Adobe Extending Desktop Applications with Tablets

This is very exciting. Adobe has unveiled concepts that use touch-centric tablet devices to extend asset creation as well as control of their applications.  We’ve all thought about it, we’ve all wished for it, and now it looks like Adobe is rolling it out.

They are starting with Photoshop, releasing a multi-touch paint application, an advanced color picker (with paint mixing), and a UI extender that lets you view open documents or choose tools with the tablet. I’m most excited about the last one, since it will grant notebook users the power of a dual display workstation without the bulk of dual displays. You’ll be able to prop your iPad up on the table and transmit everything wirelessly.

ocell.net Mobile

ocell.net Mobile

Lately I’ve been working on making my websites more accessible for advanced mobile devices. I started with an iPhone theme for my blog, then got my industrial design portfolio mobile. Last weekend I sat down and tried to tie it all together.

Now my main www.ocell.net landing page is very mobile friendly thanks to the iWebKit development package. This links to my design and photography portfolios which are mobile thanks to iShowPro. I used to use iWPhone to format my WordPress blog (what you’re reading now) for the iPhone, but when I realized it wasn’t testing for the Palm Pre and Android browser user agents I went out in search of an alternative. Now I am finally on the WPtouch bandwagon, and I have to say, I’m extremely impressed. In fact, the WPtouch version of this blog has more functionality than the desktop version… something I hope to address in the future.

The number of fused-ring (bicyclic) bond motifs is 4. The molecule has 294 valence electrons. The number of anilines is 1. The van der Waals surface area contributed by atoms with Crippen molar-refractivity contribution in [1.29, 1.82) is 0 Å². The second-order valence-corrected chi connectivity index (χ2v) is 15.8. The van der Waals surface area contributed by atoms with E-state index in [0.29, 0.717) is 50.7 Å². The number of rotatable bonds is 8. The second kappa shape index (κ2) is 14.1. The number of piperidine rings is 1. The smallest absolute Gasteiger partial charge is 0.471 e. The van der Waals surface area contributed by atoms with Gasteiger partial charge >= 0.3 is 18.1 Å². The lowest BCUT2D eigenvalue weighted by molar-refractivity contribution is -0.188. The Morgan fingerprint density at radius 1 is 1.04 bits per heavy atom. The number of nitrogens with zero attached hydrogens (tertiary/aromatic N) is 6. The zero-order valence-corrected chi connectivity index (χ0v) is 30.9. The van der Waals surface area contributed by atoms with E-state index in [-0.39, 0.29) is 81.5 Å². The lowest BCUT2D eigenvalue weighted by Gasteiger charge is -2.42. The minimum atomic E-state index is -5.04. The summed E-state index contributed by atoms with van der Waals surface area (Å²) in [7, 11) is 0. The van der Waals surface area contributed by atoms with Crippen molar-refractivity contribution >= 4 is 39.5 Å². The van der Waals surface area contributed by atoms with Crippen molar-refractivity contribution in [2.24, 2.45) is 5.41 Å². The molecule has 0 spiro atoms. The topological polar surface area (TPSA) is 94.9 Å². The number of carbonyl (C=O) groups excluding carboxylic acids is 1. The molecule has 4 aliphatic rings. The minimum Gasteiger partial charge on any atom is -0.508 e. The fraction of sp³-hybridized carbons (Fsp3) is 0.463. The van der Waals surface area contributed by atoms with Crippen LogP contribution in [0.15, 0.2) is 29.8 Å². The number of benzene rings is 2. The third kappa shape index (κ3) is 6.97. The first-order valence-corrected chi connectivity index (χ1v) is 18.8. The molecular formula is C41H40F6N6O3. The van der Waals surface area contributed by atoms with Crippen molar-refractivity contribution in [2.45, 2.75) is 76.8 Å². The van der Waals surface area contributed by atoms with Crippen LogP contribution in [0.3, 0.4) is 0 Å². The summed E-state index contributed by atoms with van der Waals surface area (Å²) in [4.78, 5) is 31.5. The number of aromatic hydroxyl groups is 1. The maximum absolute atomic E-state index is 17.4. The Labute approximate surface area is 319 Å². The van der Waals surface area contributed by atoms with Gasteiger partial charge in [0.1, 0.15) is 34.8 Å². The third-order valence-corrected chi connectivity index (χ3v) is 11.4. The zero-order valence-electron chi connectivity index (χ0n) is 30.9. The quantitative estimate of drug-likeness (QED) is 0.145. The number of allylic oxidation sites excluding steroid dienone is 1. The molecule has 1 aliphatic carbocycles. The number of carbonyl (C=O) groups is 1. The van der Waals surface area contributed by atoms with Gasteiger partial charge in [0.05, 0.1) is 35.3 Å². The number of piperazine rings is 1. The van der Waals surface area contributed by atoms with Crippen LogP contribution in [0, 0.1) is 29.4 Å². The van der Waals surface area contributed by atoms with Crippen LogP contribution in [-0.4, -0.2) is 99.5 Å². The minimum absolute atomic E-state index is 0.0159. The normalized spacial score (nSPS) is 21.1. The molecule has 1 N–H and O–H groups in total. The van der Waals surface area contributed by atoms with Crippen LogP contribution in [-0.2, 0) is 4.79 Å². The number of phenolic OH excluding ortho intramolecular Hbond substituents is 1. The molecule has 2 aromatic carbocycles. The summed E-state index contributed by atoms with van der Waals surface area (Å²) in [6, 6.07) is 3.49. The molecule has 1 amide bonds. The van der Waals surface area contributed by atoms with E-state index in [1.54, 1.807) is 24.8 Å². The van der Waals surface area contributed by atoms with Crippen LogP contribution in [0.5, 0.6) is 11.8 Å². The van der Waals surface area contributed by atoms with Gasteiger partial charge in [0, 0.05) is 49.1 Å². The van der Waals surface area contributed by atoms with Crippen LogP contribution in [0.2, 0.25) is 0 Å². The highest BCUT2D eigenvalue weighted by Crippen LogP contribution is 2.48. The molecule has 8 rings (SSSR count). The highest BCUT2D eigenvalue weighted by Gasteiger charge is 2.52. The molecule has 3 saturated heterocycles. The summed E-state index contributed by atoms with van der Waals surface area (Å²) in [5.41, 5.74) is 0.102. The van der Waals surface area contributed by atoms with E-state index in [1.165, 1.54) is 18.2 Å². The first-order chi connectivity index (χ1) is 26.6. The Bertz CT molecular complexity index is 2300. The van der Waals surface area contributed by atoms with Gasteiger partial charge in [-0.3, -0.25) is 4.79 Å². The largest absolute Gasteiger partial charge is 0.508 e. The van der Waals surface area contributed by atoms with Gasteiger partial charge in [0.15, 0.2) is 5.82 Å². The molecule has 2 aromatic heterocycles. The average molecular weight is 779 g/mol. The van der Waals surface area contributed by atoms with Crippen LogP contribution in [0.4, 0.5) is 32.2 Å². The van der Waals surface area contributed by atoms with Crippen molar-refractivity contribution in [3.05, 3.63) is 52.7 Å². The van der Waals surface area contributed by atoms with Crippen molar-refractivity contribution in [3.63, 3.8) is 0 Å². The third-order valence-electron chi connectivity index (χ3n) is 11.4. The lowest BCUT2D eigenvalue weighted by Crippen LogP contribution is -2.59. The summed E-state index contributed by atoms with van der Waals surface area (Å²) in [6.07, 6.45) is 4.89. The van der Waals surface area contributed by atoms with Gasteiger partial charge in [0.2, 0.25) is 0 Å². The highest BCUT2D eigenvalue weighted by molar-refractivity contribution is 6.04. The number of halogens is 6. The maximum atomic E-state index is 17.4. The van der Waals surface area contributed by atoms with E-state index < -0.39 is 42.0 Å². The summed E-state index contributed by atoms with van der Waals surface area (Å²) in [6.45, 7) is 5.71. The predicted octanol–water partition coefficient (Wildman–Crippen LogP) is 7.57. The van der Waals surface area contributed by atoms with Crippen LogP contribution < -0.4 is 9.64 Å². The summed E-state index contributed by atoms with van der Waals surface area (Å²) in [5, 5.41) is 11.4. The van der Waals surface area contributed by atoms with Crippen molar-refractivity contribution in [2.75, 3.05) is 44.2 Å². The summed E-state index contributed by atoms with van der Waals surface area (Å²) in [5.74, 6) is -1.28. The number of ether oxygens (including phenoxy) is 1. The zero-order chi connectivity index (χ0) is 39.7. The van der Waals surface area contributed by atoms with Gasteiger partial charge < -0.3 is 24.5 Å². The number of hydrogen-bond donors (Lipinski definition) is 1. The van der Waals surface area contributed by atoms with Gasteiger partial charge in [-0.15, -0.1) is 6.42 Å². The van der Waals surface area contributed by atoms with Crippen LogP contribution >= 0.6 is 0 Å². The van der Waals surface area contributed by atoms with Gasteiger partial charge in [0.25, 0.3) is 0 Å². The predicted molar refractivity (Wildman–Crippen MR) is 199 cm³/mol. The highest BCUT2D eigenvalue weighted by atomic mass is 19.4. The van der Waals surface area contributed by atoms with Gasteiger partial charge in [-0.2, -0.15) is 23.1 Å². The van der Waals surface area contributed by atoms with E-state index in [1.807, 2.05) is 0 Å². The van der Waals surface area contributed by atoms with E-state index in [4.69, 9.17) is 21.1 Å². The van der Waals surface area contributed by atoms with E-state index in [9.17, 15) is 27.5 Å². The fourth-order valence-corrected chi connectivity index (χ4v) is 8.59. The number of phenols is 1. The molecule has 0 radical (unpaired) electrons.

ocell.net mobile on a Palm Pre

Also, thanks to @vara411 for confirming that the mobile version of www.ocell.net does load properly on a Palm Pre. The phone call link even launches the Pre’s phone app. You have to love when standards are honored across platforms.

Part of my focus on getting the loose ends tied on my mobile interface is because of the 2009 IDSA National Conference in Miami next week. I’m hoping that having a viable mobile site will give people an easy way to see my work and interests from their mobile devices, on location.

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Move your Boot Camp with Winclone

Winclone IconI recently replaced the 250gig HDD that came in my Macbook Pro with a new 500gig drive. I installed a fresh copy of OS X on the drive, and then restored all of my files from my Time Machine backup during the initial setup on the first boot. Everything went much smoother than I was expecting, but the process didn’t help me move my installation of Windows XP on my Boot Camp partition.

I plugged my old 250gig system drive into an external USB enclosure and tried manually copying the Boot Camp installation into a blank Boot Camp partition on my new hard drive. I wasn’t expecting it to work, and it lived up to my expectations when it didn’t. My assumption is that there are issues with things like the Master Book Record that can’t be solved with a simple file copy.